The aim of journalism is toinform the public with general knowledge about the world around them. In theearly 20th century, when photography became more accessible to dowith the invention of the 35mm camera, a new way of storytelling was brought tolight (Creech,2016). A medium where photography meets journalism: photojournalism.”Pictures have become a dynamic power”, Henry Luce would say (Luce, 1936). Hewas convinced a good cameraman could tell more with his camera than a reportercould achieve with his writing. The public could more easily follow the newswith pictures, become more well informed—even the audience who were unable toread (Luce, 1936). After years of progress, Henry Luce and those who wereinvolved published the first issue of Lifeon November 23 in 1936.
Published weekly, the pictorial newsmagazine introducedits readers to the photo essay and started the beginning of modern magazinepublishing in America. The following paragraphs will discuss how Life became one of the most innovativemass communicators in American History. HenryLuce has had a purpose for his pictorial magazine from the beginning. Driven byhis ambition for America and his eye for journalism, he wanted to achieve manywith Life. His desire was not only tocreate a new art of communication; he also believed a newsmagazine couldattract a broader audience—and by that, blur the lines between classes,ethnicity, race and religion (Brinkley, 2011, p. 226).
He wanted to produce amagazine with ‘mass appeal’. With those inspirational thoughts in mind, hewrote an interesting piece of journalistic writing for his prospectus, tointroduce Life to its future readersand advertisers: “To see life; to see the world; to eyewitness great events; to watch thefaces of the poor and the gestures of the proud; to see strangethings—machines, armies, multitudes, shadows in the jungle and on the moon; tosee man’s work—his paintings, towers and discoveries; to see things thousandsof miles away, things hidden behind walls and within rooms; things dangerous tocome to; the women that men love and many children; to see and to take pleasurein the seeing; to see and be amazed; to see and be instructed (Luce, 1936).” There it was, that early sensenothing quite compares the potential of what a single photograph could do totell a story. Life was launched inthe middle of American Depression; there was a desperate and collective hungernot only for information, the same hunger applied for a loyal voice—and Life became that loyal voice, especiallywhen World War II arrived. Evenbefore the first issue of Lifeappeared, there were already 235.
000 subscribers— “Life’s first issue reached the heavies demand, of any publicationever known (Brinkley, 2011, p. 233).” In 1938, Luce inducted ‘Continuing Studyof Magazine Audiences’ —funded by Lifebut technically independent—to scope the number of people who were actuallyreading Life. They found out that Life’s impact was actually beyond theexpecting circulation. On average there were as many as fourteen readers forevery single copy published, which comes down to 17 million people who sawactual each issue (Brinkley, 2011, p.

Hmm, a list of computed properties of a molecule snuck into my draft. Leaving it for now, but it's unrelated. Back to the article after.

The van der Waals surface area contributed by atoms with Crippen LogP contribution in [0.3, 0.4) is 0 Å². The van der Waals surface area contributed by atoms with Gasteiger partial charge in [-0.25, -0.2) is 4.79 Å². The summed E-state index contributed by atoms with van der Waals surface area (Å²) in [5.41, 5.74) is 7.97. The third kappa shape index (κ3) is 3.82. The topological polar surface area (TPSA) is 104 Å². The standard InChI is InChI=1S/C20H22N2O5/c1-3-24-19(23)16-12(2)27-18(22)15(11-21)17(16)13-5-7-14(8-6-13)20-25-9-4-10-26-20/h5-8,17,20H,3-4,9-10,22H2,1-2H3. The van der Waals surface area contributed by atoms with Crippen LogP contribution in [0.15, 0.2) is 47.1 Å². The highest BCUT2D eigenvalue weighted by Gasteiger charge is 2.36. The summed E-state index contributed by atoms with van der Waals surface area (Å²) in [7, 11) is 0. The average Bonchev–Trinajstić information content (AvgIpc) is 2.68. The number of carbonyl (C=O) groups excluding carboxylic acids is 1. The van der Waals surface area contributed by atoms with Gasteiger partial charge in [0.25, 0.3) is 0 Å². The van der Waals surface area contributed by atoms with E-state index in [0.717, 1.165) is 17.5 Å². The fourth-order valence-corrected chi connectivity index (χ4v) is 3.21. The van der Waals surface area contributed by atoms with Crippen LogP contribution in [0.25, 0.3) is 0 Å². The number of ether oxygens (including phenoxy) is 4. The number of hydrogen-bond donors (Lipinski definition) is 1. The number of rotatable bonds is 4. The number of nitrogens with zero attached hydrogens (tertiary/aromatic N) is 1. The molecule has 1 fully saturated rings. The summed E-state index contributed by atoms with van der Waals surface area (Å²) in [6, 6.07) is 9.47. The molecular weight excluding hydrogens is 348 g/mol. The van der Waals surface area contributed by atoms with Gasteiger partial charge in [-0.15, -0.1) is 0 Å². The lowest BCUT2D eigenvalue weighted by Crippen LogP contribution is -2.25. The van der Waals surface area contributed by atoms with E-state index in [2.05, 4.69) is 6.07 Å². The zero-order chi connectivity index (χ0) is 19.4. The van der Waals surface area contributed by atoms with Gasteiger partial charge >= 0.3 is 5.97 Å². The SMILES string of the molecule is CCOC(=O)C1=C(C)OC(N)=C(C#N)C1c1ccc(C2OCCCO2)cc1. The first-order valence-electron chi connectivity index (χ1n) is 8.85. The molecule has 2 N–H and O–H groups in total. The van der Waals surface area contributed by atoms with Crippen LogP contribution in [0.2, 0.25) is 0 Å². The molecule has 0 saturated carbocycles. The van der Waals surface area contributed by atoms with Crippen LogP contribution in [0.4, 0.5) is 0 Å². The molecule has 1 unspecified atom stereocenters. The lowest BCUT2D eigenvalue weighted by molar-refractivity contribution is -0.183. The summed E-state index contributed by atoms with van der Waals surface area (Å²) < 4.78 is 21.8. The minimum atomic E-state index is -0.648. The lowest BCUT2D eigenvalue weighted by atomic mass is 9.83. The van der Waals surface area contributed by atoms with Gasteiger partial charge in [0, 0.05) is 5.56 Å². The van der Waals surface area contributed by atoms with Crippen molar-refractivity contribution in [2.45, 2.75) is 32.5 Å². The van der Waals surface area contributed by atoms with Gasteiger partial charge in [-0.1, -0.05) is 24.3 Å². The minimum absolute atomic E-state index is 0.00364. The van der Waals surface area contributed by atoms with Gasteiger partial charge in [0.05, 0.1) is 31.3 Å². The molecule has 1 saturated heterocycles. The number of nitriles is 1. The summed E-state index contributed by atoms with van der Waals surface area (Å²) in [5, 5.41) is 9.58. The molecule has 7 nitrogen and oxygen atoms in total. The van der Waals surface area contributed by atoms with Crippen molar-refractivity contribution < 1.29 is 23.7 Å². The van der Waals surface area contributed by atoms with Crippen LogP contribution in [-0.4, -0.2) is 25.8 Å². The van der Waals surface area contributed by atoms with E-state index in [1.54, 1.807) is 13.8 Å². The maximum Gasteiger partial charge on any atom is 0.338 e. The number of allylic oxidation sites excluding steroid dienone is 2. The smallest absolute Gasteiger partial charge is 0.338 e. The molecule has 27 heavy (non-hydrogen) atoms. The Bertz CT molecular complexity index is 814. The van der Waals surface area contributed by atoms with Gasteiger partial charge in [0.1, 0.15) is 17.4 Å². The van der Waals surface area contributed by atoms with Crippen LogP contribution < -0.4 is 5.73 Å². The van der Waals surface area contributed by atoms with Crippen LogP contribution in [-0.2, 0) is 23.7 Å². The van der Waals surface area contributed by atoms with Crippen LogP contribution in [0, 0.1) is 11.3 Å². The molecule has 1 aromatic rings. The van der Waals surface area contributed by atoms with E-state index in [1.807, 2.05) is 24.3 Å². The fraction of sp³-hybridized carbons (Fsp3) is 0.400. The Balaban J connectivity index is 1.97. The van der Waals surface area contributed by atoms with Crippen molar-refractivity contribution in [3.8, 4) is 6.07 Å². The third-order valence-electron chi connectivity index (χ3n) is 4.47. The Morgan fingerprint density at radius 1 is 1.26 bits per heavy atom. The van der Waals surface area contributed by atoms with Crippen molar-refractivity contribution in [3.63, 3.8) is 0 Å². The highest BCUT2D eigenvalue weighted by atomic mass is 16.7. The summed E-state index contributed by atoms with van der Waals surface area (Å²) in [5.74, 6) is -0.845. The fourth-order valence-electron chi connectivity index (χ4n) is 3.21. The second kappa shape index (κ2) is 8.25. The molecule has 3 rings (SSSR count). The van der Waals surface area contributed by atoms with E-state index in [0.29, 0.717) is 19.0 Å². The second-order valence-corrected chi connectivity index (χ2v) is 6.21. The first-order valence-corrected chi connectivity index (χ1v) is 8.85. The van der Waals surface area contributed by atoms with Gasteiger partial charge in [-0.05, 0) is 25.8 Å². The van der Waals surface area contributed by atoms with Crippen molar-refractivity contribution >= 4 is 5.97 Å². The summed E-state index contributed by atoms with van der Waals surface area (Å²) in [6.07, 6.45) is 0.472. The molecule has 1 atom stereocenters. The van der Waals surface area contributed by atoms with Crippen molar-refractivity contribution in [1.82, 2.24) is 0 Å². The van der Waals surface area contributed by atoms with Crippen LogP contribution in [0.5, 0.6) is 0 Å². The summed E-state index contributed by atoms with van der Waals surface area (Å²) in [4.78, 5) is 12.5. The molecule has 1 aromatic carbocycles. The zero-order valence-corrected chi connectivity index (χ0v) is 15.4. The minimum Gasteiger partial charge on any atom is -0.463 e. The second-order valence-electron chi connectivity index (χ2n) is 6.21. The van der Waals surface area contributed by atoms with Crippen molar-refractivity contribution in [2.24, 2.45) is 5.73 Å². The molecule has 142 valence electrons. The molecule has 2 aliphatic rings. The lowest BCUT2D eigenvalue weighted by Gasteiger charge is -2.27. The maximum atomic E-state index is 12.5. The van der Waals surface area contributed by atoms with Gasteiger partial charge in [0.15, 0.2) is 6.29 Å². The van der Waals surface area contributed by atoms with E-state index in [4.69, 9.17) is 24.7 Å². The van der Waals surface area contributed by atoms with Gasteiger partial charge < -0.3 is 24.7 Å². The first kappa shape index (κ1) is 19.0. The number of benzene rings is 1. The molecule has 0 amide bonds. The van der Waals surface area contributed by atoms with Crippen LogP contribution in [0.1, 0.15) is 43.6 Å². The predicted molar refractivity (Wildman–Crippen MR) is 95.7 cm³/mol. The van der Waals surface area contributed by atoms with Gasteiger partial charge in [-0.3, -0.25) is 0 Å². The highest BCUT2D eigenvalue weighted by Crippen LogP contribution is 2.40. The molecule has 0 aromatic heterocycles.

236). This was a powerful theorization,not only for Henry Luce. The whole publishing world is now adopting theso-called ‘pass-along rate’ to target their audiences; to adapt more profit outof advertisements (Straubhaar,LaRose, Davenport, 2017, p 123).
Around 1950, Life reached his golden age, reaching 36 present of all U.S.families, with a pass along rate of 12 million men and 10 million women. Withthis knowledge, advertisers remained to invest more dollars in Life than any other magazine; Life was worth 137 million dollars basedon advertising sells (Wainwright, 1988, p.
200). Life wasclearly a powerful magazine, but what made it that? Despitethe fact Life was adapting a newconcept to inform an audience, it was certainly not the only photo-centricpublication around that time. Even before itwas published, there were already examples of picture-based magazines InEurope. Also in America, the pictorial magazine named Look was launched several months after Life’s first issue (Graf, 2014). Nevertheless, Life was the most remarkable instant success in the history ofmagazine publishing (Tebbel & Zuckerman, 1991, p.
169). Manyof its readers imagined Life as theirloyal and smart neighbour, with a romantic spirit at the peak (Wainwright,1988, pp. 208-475). Life was relaxing,easy to follow and informative, what made the magazine attainable for a massaudience.
More over, Life was openminded, divers and brought its readers behind the scene—showing them theessential of the humankind behind everything (Wainwright, 1988, p. 78).Furthermore, the magazine had a shared idea of what America should be:Optimistic and forward moving. It remainedan inspiration for many, especially around the times of Depression and WorldWar II.
Lastly, Life’ssuccess made also an impact on the history of photojournalism, showing itsaudience how powerful the medium could be. These factors were all goodingredients for prosperity—to become one of the most innovative masscommunicators in American History.